As with all of Tarkovsky’s work, Andrei Rublev is a visual masterwork, a film of such intense visual beauty and detail that it rivals one’s ability to take it all in (the cinematography is by Vadim Yusov, who also shot Ivan’s Childhood and who would work with Tarkovsky again on Solaris). Despite his eschewing of a historically accurate narrative, Tarkovsky and production designer Evgeniy Chernyaev (yet another collaborator from Ivan’s Childhood) sought to create a realistic, naturalistic depiction of medieval Russia that would still feel contemporary and not like a historical relic, which means that the film is awash in mud and blood and mist and rough textures that remind us in decidedly physical terms of just how primitive life was when Rublev was seeking to engage the divine through paint and brushes. The film was notable at the time for its intense depictions of graphic violence, particularly the harrowing sequence in Part V in which the town of Vladimir, where Rublev has spent a great deal of time decorating a church, is raided by a group of Tatars aligned with a young Russian prince who aspires to usurp the power of his older brother. The violence is disturbing in its documentary-like aesthetic (numerous animals were injured or killed on screen, resulting in some of the biggest cuts to the film), yet it leads to one of the film’s most poetic images, as Rublev and Daniil wander through the remains of the church as snow gently falls through the open ceiling.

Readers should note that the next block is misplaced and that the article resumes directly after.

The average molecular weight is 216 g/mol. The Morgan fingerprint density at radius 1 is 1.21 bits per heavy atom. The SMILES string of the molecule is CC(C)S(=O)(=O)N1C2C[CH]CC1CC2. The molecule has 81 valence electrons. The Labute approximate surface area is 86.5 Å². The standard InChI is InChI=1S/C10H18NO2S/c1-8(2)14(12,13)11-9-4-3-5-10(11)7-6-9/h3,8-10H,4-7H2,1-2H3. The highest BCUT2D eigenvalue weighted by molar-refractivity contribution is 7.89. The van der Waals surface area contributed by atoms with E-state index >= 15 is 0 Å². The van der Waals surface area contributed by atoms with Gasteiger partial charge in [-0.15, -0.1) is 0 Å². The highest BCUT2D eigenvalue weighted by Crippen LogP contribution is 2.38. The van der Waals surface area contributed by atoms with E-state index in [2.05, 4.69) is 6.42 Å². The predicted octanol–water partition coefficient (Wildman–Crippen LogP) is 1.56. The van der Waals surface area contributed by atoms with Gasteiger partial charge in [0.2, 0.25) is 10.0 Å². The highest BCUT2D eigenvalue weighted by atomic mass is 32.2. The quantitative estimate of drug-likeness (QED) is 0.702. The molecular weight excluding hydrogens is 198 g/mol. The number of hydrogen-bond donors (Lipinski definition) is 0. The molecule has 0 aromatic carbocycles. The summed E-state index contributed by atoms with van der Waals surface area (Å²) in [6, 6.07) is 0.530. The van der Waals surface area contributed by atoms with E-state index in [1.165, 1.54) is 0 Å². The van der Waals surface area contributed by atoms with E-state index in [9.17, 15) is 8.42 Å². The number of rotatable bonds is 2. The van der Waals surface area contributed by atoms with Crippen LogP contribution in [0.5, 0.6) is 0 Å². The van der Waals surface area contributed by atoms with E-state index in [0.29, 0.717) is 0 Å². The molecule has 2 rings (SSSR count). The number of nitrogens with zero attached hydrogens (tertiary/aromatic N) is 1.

Much of the film details Rublev’s struggles to reconcile his own artistic philosophy with the world in which he lives, particularly the pressure of the Orthodox Church, which wanted vengeful, apocalyptic imagery while Rublev wanted to convey divine love and forgiveness, and the political violence of 15th-century Russia, which saw constant war promulgated by various princes and the Mongol-aligned Tatars. For Tarkovsky, Rublev’s painting of the Trinity “epitomi[zes] the ideal of brotherhood, love and quiet sanctity,” ideals that are mostly in conflict with the world in which Rublev lived (and in which we still live today, which is why the film still speaks to us despite being a product of the Soviet film industry about a medieval painter).